SLIPPERY ROCK TWP. Panel OKs landfill plans
The Lawrence County Planning Commission tabled the issue. It wants to consult first with Butler County counterparts.
By LAURE CIOFFI
VINDICATOR NEW CASTLE BUREAU
NEW CASTLE, Pa. -- Preliminary building plans for a proposed industrial waste landfill were approved by the Slippery Rock Township Planning Commission.
Township supervisors considered the plans Monday at a meeting immediately after the planning commission decision and decided to send them to township engineer Ross Taylor for review.
A decision could be made at next month's supervisors' meeting. The township planning commission is a recommending body to the supervisors. Supervisor Chairman Jack Armagost said the planning commission's decision will be taken into consideration when supervisors vote on the issue.
Karen Kerns, township planning commission chairman, said the plans met all township building standards. She stressed the plans were only for the proposed buildings and not the landfill.
Controversial: The proposed landfill has been a source of controversy with environmentalists and residents because it would be about 1,000 feet from McConnell's Mill State Park and Slippery Rock Creek, a water source for southern Lawrence County.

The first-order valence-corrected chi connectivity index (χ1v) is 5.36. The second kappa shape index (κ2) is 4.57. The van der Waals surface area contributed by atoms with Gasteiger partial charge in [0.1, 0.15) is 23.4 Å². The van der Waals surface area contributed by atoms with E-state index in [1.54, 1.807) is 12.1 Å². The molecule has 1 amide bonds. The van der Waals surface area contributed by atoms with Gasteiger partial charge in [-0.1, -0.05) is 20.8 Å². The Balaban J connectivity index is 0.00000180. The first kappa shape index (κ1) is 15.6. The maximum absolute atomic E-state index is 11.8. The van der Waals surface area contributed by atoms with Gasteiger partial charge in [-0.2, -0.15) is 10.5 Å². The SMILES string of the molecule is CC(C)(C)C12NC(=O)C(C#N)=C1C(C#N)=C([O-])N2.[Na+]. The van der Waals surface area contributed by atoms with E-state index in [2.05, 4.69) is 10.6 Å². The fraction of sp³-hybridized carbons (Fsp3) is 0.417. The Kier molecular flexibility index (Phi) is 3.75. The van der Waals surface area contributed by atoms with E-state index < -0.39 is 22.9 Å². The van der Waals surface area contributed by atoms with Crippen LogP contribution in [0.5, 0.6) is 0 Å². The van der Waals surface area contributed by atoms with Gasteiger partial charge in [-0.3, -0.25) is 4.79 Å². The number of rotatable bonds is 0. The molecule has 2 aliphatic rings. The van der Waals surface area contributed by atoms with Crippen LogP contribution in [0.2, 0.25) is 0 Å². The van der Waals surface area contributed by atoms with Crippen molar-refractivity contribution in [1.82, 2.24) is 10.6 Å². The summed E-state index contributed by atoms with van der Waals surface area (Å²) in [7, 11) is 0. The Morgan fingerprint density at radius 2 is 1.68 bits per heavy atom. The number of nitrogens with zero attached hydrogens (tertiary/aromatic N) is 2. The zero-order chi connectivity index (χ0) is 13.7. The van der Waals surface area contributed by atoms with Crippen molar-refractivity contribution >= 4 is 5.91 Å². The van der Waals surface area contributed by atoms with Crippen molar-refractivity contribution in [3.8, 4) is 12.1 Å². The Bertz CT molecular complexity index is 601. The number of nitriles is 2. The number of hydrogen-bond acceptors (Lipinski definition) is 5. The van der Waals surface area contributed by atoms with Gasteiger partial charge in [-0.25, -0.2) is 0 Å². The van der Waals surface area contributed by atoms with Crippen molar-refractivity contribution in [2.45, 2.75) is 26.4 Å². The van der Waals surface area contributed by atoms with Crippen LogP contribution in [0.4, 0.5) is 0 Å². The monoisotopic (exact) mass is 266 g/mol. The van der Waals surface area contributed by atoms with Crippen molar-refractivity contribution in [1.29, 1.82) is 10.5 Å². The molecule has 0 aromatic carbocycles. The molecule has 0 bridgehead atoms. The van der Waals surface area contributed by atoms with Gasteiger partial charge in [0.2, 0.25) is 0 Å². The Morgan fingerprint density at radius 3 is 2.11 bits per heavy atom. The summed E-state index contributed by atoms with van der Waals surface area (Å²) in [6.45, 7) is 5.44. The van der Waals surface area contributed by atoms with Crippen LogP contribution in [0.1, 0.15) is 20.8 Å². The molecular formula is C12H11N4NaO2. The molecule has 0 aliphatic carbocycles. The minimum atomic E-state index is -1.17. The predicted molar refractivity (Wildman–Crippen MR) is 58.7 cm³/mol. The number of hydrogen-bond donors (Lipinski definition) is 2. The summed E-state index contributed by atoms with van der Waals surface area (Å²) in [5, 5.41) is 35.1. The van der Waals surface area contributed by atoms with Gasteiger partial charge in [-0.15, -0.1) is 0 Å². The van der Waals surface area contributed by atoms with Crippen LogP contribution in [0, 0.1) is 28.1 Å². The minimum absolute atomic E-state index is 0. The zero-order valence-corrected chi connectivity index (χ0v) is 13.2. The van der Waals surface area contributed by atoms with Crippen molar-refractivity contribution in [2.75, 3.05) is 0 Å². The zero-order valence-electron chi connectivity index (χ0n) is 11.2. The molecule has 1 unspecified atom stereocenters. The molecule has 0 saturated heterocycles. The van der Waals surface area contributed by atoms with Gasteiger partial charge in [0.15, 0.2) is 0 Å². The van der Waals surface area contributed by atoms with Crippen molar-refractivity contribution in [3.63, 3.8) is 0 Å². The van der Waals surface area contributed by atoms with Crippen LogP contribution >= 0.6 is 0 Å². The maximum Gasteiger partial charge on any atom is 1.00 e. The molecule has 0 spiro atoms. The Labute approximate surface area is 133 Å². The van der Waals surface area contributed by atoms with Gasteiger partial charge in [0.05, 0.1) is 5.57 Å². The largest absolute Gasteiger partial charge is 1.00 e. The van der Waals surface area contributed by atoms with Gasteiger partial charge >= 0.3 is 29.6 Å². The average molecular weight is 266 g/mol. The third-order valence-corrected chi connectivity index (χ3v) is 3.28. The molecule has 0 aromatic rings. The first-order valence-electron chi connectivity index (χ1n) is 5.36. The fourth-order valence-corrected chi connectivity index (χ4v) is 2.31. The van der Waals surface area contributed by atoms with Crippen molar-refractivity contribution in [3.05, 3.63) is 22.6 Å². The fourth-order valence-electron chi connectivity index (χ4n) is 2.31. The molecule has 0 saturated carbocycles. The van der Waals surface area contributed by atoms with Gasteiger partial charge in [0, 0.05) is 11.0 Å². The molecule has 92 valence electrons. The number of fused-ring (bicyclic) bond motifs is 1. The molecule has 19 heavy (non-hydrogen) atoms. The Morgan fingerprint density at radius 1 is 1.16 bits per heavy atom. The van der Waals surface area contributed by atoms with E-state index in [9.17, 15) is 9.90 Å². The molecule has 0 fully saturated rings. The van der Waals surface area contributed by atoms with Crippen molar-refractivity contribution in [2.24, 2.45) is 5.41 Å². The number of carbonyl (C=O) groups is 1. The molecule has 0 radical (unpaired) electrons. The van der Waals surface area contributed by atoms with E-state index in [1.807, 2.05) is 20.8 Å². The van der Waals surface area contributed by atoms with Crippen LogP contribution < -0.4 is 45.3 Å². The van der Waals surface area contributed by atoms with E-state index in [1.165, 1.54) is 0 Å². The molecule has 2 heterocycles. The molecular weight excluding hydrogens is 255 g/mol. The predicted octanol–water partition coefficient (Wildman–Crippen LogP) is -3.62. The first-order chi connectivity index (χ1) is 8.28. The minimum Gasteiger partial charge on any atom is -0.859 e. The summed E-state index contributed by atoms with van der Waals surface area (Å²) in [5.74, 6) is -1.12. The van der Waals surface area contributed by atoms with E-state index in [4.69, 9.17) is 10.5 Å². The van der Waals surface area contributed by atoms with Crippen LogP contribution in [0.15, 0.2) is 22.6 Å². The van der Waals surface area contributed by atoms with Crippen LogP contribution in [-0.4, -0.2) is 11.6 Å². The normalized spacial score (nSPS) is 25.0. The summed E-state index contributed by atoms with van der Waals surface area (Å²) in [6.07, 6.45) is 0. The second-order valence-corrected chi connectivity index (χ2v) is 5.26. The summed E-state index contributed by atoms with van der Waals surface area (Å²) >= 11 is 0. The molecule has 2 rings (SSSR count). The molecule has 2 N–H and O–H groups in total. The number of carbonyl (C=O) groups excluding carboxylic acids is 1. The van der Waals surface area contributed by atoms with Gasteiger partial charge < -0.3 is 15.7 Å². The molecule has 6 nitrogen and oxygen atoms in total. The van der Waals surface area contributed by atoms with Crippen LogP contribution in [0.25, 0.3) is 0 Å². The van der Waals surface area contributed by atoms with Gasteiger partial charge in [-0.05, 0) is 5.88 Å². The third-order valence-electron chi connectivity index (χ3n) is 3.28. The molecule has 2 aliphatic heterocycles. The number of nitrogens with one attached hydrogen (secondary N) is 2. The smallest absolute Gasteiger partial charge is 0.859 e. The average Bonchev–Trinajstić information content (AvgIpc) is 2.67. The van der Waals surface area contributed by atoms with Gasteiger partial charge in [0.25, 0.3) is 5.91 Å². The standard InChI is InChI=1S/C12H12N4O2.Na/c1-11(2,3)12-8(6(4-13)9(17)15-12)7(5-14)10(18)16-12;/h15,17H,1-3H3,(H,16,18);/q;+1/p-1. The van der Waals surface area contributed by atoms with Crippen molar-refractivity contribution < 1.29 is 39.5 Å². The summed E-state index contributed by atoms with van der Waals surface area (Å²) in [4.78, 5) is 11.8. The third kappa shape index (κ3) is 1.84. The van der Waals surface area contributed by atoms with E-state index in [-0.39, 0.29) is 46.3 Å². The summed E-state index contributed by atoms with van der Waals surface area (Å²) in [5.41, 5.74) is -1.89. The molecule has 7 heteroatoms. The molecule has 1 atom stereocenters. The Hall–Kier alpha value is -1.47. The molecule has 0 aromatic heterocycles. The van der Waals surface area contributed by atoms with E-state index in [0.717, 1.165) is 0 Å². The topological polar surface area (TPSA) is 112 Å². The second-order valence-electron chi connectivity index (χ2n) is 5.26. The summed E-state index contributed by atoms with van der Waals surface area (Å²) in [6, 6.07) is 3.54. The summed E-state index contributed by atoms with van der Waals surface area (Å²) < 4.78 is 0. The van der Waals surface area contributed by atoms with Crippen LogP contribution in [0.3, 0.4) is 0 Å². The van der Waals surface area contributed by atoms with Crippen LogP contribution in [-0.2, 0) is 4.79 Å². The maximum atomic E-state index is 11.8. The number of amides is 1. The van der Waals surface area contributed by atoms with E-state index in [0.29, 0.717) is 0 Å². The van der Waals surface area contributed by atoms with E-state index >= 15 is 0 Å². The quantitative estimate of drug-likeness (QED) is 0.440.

Plans call for the residual waste dump to be constructed on about 40 acres in Lawrence and Butler counties. About 10 percent of it would be in Lawrence County.
Opponents say they worry about the park and creek because developer Robert Sechan Jr. owned a toxic waste landfill in the 1980s that was fined $100,000 by the Pennsylvania Department of Environmental Protection for allowing waste to go into Slippery Rock Creek.
The Lawrence County Planning Commission, another recommending body, tabled the issue at a meeting earlier in the day.
James Gagliano, county planning director, said he would prefer to consult with Butler County planners before making any recommendation.
Sechan's lawyer, Raymond Hoehler of Cohen & amp; Grigsby of Pittsburgh, said he expects to send the preliminary building plans to Butler County officials in the next six to eight weeks.
Hoehler said he and Sechan decided to send the plans to Lawrence County first because it has a land-use ordinance and Butler County does not.
Waiting to coordinate a decision with Butler County could be a problem, however.
Township officials have 90 days to act on the request or it is automatically approved, under state law. That 90-day period will end June 29, Gagliano said.
Opposed: One Lawrence planning commission member was unhappy about the decision to table the issue.
Janet Verone, vice chairwoman, wanted to vote down the plan despite the planning director's recommendation to wait.
"I'd like to come up with a statement opposing anything threatening McConnell's Mill State Park," she said. "I think we know enough to say this isn't a good idea."
Other county planning commission members disagreed and voted 7-1 to table the issue.